Ironically this happens in a country that has one of the best doctors in the world. However, is the current health care work force enough to cater to needs of 182 million people?? Sadly NO. There are only 160,000 doctors in Pakistan today with the need of doctors in the country being of nearly 600,000. Interestingly nearly 50% (78,037) of this entire force consists of female doctors. Even of the current registered female doctors, stats show that 50 % never reenter the medical force after their medical degree and basic registration. While majority of male doctors leaving the country due to a massive brain drain, 17000 doctors migrating to the US alone, female doctors not working especially in low income presents a huge health gap in the ecosystem that needs to be fixed urgently.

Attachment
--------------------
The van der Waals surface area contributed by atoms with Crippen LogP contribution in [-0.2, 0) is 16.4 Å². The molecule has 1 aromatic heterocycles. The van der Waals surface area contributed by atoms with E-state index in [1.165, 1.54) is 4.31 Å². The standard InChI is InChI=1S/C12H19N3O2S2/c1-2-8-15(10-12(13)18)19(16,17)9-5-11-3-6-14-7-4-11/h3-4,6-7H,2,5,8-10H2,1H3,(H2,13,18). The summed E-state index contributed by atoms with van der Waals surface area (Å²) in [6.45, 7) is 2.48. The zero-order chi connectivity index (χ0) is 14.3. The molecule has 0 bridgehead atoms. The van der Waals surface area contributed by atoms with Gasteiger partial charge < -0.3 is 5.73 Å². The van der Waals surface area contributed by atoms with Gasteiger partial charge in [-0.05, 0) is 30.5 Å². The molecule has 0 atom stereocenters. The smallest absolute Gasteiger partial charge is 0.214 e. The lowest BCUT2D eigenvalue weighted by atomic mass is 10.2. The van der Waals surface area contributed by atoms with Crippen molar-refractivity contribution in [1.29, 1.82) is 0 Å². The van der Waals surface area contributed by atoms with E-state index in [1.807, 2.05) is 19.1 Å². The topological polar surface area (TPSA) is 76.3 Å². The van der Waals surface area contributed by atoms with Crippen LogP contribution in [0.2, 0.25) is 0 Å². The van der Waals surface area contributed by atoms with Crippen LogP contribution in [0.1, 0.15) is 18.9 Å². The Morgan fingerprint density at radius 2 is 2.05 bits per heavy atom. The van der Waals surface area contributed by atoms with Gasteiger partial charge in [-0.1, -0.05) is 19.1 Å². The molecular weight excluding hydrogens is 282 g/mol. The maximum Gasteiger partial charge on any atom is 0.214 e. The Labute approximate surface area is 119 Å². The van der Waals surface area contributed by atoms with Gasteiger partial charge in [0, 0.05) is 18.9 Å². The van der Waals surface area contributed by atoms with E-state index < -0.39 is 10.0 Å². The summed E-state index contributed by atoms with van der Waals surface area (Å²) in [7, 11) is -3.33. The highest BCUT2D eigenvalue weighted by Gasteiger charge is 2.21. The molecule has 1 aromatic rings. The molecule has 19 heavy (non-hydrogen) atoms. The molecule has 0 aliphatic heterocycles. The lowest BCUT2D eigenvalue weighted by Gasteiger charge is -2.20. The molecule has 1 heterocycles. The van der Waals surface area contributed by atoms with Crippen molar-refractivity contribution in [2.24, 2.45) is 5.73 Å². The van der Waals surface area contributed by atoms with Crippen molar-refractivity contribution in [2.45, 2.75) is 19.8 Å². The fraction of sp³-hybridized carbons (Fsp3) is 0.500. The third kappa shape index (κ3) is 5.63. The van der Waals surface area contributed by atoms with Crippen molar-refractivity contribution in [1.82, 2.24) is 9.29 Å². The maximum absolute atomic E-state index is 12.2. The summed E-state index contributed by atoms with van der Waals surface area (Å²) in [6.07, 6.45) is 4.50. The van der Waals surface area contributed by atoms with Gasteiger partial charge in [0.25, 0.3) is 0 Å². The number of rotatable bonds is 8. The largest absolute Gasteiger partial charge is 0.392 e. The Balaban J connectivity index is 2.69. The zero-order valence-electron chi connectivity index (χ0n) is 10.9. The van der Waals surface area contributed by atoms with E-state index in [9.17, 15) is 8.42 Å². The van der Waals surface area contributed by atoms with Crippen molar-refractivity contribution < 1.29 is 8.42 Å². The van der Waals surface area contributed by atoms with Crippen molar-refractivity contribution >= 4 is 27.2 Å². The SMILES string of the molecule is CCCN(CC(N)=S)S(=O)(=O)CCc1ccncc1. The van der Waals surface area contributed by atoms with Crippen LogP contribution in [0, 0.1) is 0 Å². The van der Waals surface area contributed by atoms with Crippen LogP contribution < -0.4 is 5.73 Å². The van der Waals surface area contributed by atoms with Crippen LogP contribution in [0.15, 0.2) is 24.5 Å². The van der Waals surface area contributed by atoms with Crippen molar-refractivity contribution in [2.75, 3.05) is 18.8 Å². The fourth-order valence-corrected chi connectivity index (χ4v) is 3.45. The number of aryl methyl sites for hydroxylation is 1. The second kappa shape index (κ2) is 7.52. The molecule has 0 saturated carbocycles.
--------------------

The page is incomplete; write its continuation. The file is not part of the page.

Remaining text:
At CIH we aim to connect home-based female physicians (who otherwise would be excluded from the workforce) to undeserved populations in need of quality, affordable health care. Through real time HD video conferencing, home-based, female doctors are connected to patients in undeserved rural areas and urban slums via trusted intermediaries such as community-based nurses, midwives and health promoters who are equipped with tablets and laptops. Our m-health delivery system consists of the following: (i) a high-definition (HD) video-conferencing platform, (ii) Electronic Medical Records (EMR), (iii) an online pharmacy inventory management system, (iv) online patient navigation system including tertiary care referrals and (iv) clinical application of peripheral point-of-care (PoC) diagnostic tools such as Blood pressure sensors, e-oximeter, etc which are easily connectable to tablets/mobiles. Nurses, Community Health Workers (CHWs) and Community Midwives (CMWs) are trained to assist these home-based doctors in the physical assessment of patients using remote, diagnostic, cloud-based extensions attached to our M-Health system. At CIH we aim to empower the entire value-chain of female healthcare providers (midwives, nurses,doctors, etc) to leverage ICT and deliver leading edge healthcare in environments where it was unheard of in the past. We aim to: (i)decrease MNCH mortality by 20 % in our targeted population within 5 years,(ii)increase employment opportunities for female healthcare practitioners [doctors, nurses and health promoters] by 60 % within 3 years, (iii)increase childhood immunization in target communities to >95% and(iv)increase capacity building of female health professionals by providing them access to online Continuing Professional Education (CPE) including peer-to-peer learning, virtual rounds, webinars, mentorship & networking opportunities.